Read more in my Creativity resources.
Learn more in my Creativity workshops.
Shortly after the opening of my new exhibition Land Within Land, Scott David Gordon recently interviewed me for his podcast Austin Talks. He picked up on many of the ideas I shared during my gallery talks … and ran with them.
As he said, “If you are looking for a technical discussion on Photoshop and cameras to choose this is not the one. We had a fairly philosophical conversation about many subjects including defining a mission in life, being present, nature, spirit of place, creativity, play, and how to find your own way as an artist and a human. I love how thoughtful and specific he is with his words and wisdom. It’s no wonder he is a sought-after lecturer and teacher.”
I hope you enjoy our conversation!
Find out more about Scott David Gordon here.
Listen to more Austin Talks here.
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Most successful artists define a consistent palette for their life’s work, for periods during their careers, or for individual bodies of work. It’s one of the primary things that creates an easily recognizable signature style. This is as true for black and white photographers as it is color photographers.
You can precisely describe black and white palettes by identifying the overall lightness or key (high – light, medium, low – dark) and the amount of contrast (high, medium, low, none) held in three ranges of tones – shadows (zones 0-3), midtones (zones 4-7), and highlights (zones 8-10). Put more broadly, the dominant range of tone is identified first and then each range of tone can be described as expanded or compressed; a range of tone that does not exist in an image could be described as fully compressed.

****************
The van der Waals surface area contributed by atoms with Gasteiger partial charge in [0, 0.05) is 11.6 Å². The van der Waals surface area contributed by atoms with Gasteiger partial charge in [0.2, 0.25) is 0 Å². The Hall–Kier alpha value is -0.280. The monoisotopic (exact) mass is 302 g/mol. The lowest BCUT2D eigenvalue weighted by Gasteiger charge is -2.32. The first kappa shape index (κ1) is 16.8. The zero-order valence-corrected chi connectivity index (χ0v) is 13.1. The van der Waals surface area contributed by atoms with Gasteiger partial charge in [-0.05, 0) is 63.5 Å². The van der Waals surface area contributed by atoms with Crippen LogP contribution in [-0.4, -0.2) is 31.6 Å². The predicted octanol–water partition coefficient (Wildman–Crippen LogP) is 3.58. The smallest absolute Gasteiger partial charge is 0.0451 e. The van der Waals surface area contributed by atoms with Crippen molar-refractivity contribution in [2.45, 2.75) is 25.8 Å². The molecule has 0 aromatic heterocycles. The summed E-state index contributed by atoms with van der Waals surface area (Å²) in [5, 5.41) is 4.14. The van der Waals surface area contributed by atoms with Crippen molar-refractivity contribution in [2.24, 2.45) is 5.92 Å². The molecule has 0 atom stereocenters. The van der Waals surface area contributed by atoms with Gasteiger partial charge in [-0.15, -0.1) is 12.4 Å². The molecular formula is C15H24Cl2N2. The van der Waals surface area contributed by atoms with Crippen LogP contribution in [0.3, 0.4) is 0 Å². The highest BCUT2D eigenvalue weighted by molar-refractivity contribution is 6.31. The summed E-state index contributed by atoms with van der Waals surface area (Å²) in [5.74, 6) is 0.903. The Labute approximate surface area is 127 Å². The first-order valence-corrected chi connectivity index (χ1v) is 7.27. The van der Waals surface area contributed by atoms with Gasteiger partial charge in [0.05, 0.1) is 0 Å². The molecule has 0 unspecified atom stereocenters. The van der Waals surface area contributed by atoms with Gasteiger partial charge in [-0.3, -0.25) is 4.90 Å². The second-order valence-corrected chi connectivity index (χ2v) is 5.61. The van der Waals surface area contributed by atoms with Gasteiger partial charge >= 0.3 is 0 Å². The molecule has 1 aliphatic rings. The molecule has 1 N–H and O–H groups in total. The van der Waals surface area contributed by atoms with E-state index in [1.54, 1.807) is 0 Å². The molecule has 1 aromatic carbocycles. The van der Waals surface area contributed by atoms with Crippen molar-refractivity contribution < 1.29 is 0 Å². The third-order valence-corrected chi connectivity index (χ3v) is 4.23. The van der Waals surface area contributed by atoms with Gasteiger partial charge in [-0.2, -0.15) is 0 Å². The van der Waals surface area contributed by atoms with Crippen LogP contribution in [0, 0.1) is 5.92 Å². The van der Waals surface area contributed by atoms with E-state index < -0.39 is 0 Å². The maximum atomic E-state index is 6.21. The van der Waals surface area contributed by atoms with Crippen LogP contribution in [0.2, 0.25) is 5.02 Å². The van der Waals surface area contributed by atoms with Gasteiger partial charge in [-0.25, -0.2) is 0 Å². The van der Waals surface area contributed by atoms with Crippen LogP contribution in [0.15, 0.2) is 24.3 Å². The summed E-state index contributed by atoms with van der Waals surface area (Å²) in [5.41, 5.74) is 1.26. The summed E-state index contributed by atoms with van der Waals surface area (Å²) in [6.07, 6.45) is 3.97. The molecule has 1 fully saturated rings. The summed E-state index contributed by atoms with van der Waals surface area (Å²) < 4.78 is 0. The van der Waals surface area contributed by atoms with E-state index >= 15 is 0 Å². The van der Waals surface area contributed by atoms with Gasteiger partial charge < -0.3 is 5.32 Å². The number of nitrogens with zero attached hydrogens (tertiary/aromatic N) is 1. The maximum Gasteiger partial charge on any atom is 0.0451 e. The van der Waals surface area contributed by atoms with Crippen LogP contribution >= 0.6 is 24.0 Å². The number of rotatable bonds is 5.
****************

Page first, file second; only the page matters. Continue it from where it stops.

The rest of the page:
The image highlighted is an outlier. While the rest of the images are shot aerially looking down, it’s shot at ground level looking up. It won’t fit with the rest of the images until more images like it are completed to balance the set within the set.
Outliers. They’re the images that don’t fit neatly in a body of work. Outliers test the code of a style or body of work.
Widely divergent outliers, if they’re good but not great, often indicate a failure to move beyond conventional to more personal ways of seeing. If they’re great, they may represent a valuable new area for discovery or even a breakthrough.
Moderately divergent outliers may be just what you need to advance a body of work by providing one or more valuable variations on a theme, adding new energy and content into the mix. This is particularly true if just one thing is changed from the characteristics of the larger set (angle of view, range, duration, etc), as what changes calls attention to itself and questions are asked about how this change expands our understanding of the subject or artist’s intent.
If outliers are included for the wrong reasons (like you can’t put the image aside for now or find another context for it), they often disrupt the tone and continuity of a collection of images. This weakens the overall effect. This is the jack-of-all-trades master of none syndrome.
If outliers are included for the right reasons (they display a different but related theme or way of seeing the same subject and provide new avenues for going deeper with your subject and your relationship to it), they strengthen both other specific images within a set and the group as a whole as well.
On occasion one (rarely more) outlier can work within a body of work, when presented as a prelude (before), turning point (middle) or after thought (end), to suggest other as yet not fully resolved dimensions within a body of work. Use this strategy carefully, as outliers draw a lot of attention to themselves.
Pay attention to outliers. They’re your worst enemies. They’re your best friends.
See more images in this series on Google+.
Read more about Bodies Of Work and Developing Personal Projects here.
Learn more in my digital photography and digital printing workshops.